As I laid out in my other twovideos on Islam in Turkey, Erdogan does not have the blank slate to work with that Pakistan’s Zia did. Pakistan of course, unlike Saudi Arabia, has an endlessly rich and varied history. But very few among a population that mostly couldn’t read, and was living on the brink of starvation, were able to benefit from that history and culture. Turkey has a very distinct sense of nationalism that is quite separate from Islam, and that is internalized across the population. No matter how powerful Erdogan becomes, he will not be able to eradicate those underpinnings.
With today’s video I return to the topic of Europe for the first time in a while. The EU is something I take rather seriously. Those who remember how much I flipped out about Brexit know how seriously. This is surprising to many. What self respecting US conservative can be for the survival of the European Union? One who really doesn’t want to see US soldiers fighting in Europe again. There’s no question that the current EU, run from Brussels is an unaccountable, bureaucratic, overly socialist mess. But it’s a lot better than what came before it.
The EU wasn’t formally established until 1993, but it has its origins in the European Coal and Steel community, going back to 1951. I may not agree with the specific goals pursued, but the platform for unity and peace that the EU and its predecessor provided is undeniable. This has had positive security effects as well. People like to talk about NATO, but NATO is happy to welcome shaky dictatorships. It’s the EU that makes applicants jump through hoops and prove their democratic credentials. I laid all this out in a video a few years back…
I have loved the Empire State building since I was a child. But have you ever thought about that name? “Empire State”? That’s how New Yorkers saw their state in the early 20th century. New York led the country that was going to lead the world. Parsing the exact definition of “Empire” intended in the name is a much longer topic than a blog post can cover. But that vision, of New York as a leader, went straight to the top. Al Smith, the president of the company that built the building was a former governor of New York.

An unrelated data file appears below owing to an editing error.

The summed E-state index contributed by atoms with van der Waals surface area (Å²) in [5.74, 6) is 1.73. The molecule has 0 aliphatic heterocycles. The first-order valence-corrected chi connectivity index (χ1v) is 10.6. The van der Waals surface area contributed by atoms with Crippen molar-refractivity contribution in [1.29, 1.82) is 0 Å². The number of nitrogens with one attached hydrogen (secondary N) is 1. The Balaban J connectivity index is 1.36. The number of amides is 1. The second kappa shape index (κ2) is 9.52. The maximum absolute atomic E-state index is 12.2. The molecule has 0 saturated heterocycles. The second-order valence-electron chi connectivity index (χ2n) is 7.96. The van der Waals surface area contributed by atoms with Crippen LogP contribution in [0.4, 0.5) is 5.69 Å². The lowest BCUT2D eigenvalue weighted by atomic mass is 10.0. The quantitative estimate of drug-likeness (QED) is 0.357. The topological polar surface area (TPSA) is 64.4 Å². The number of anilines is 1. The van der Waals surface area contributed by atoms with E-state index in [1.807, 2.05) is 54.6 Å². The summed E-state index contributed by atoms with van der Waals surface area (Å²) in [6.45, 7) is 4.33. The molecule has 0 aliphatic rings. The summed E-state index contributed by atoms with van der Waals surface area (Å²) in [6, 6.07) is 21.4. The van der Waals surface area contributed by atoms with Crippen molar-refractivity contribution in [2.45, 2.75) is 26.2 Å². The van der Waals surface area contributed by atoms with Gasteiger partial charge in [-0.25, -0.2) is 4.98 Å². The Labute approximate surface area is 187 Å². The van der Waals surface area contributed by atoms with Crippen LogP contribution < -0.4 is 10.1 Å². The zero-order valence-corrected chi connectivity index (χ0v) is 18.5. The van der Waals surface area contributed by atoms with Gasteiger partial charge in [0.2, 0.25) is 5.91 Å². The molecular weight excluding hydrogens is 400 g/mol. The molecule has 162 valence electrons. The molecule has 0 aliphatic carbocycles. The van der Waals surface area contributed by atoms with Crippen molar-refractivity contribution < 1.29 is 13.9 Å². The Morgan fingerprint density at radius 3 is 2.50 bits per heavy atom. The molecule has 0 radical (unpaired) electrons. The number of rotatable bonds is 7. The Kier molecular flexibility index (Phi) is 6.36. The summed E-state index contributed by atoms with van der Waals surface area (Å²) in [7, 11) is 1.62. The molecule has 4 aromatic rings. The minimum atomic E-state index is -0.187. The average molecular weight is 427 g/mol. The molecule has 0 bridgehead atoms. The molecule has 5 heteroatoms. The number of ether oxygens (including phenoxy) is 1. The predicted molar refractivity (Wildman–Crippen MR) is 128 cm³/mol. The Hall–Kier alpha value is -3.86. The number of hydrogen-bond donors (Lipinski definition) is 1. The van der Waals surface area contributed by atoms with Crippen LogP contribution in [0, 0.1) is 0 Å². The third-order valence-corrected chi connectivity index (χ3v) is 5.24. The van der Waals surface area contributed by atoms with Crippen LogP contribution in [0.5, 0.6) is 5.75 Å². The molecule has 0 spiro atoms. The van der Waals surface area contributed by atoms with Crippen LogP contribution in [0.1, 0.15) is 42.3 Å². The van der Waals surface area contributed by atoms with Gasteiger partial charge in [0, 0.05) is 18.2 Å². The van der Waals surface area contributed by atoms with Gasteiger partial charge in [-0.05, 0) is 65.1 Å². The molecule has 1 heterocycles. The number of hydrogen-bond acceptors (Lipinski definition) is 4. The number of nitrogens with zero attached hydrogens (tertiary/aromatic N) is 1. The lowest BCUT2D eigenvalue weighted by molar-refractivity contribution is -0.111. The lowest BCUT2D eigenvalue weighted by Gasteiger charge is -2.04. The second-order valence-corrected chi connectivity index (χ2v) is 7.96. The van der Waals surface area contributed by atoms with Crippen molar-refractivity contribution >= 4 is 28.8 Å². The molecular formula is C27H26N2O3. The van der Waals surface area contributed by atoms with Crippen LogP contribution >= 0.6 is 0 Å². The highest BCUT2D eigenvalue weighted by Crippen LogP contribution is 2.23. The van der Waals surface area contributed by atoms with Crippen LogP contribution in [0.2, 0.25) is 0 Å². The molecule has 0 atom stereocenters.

This video documents how that vision has faded, and how far from national leadership the people and politicians of New York have fallen. I think I’ll have a lot more to say on this topic in future, but I wanted to briefly lay out the facts this week.
The Amazon HQ2 competition has gotten a lot of attention. People aren’t thinking this through. There is one location that is almost certain to get the new headquarters. Washington, DC is where the future of Amazon as a company will be decided, so that’s where Amazon needs to be. All this other stuff is window dressing, and information gathering for Amazon’s already formidable data machine.
I’ve decided to use this video to kick off another one of my periodic jeremiads about the growing centralization of power in the United States, and the fact that all that power is pouring towards Washington, DC, or at least will be. Back before Trump was elected I used French history to illustrate what happens when you do away with local sources of power. Also of interest is my discussion of the true network of power that runs the united states, and my long discussion of the military industrial complex.
This one is part sequel, part explanation. A couple weeks back I published a video entitled “Washington, DC Has Won The War In Syria”. One of my central points was the thought that while the US government had met many of its messed up priorities, the US people and the world and general had in fact lost. It became clear from the comments that this did not get across.
So I put together the video I’m uploading with this post. I think it answers criticisms, but it also does more with that. It reckons with the larger consequences of the Syrian war for geopolitics, and the prospects of world peace and prosperity in general. It starts specific and gets very very general. Syria is a depressing issue, and my weariness with its unrelenting horror may come across in this video. But I try to end on a hopeful note.